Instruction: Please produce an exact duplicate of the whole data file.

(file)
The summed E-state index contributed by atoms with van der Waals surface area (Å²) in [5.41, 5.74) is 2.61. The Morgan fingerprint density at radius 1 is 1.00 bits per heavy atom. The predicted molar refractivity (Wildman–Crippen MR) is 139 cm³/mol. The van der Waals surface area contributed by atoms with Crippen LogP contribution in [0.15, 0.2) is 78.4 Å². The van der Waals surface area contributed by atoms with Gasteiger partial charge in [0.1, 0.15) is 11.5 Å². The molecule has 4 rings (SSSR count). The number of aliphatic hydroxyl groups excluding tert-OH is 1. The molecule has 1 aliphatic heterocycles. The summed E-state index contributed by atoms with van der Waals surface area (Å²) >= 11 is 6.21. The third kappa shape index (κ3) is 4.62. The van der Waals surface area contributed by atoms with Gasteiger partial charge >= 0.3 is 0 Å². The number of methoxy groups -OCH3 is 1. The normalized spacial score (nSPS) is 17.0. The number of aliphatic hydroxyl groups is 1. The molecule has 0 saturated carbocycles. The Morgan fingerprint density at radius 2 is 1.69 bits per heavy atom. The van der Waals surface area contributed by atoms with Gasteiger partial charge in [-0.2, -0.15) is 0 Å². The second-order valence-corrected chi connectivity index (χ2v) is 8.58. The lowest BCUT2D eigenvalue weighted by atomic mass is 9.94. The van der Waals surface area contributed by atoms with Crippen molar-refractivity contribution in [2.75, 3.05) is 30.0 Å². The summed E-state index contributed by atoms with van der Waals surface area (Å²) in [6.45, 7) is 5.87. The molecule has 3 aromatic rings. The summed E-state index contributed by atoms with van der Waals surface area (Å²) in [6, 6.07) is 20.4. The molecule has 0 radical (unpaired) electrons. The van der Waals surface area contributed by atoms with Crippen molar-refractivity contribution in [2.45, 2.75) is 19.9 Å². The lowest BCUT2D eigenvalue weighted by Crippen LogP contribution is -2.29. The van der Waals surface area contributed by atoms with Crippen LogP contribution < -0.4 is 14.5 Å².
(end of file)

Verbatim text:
The summed E-state index contributed by atoms with van der Waals surface area (Å²) in [5.41, 5.74) is 2.61. The Morgan fingerprint density at radius 1 is 1.00 bits per heavy atom. The predicted molar refractivity (Wildman–Crippen MR) is 139 cm³/mol. The van der Waals surface area contributed by atoms with Crippen LogP contribution in [0.15, 0.2) is 78.4 Å². The van der Waals surface area contributed by atoms with Gasteiger partial charge in [0.1, 0.15) is 11.5 Å². The molecule has 4 rings (SSSR count). The number of aliphatic hydroxyl groups excluding tert-OH is 1. The molecule has 1 aliphatic heterocycles. The summed E-state index contributed by atoms with van der Waals surface area (Å²) >= 11 is 6.21. The third kappa shape index (κ3) is 4.62. The van der Waals surface area contributed by atoms with Gasteiger partial charge >= 0.3 is 0 Å². The number of methoxy groups -OCH3 is 1. The normalized spacial score (nSPS) is 17.0. The number of aliphatic hydroxyl groups is 1. The molecule has 0 saturated carbocycles. The Morgan fingerprint density at radius 2 is 1.69 bits per heavy atom. The van der Waals surface area contributed by atoms with Gasteiger partial charge in [-0.2, -0.15) is 0 Å². The second-order valence-corrected chi connectivity index (χ2v) is 8.58. The lowest BCUT2D eigenvalue weighted by atomic mass is 9.94. The van der Waals surface area contributed by atoms with Crippen molar-refractivity contribution in [2.75, 3.05) is 30.0 Å². The summed E-state index contributed by atoms with van der Waals surface area (Å²) in [6.45, 7) is 5.87. The molecule has 3 aromatic rings. The summed E-state index contributed by atoms with van der Waals surface area (Å²) in [6, 6.07) is 20.4. The molecule has 0 radical (unpaired) electrons. The van der Waals surface area contributed by atoms with Crippen molar-refractivity contribution in [2.45, 2.75) is 19.9 Å². The lowest BCUT2D eigenvalue weighted by Crippen LogP contribution is -2.29. The van der Waals surface area contributed by atoms with Crippen LogP contribution < -0.4 is 14.5 Å².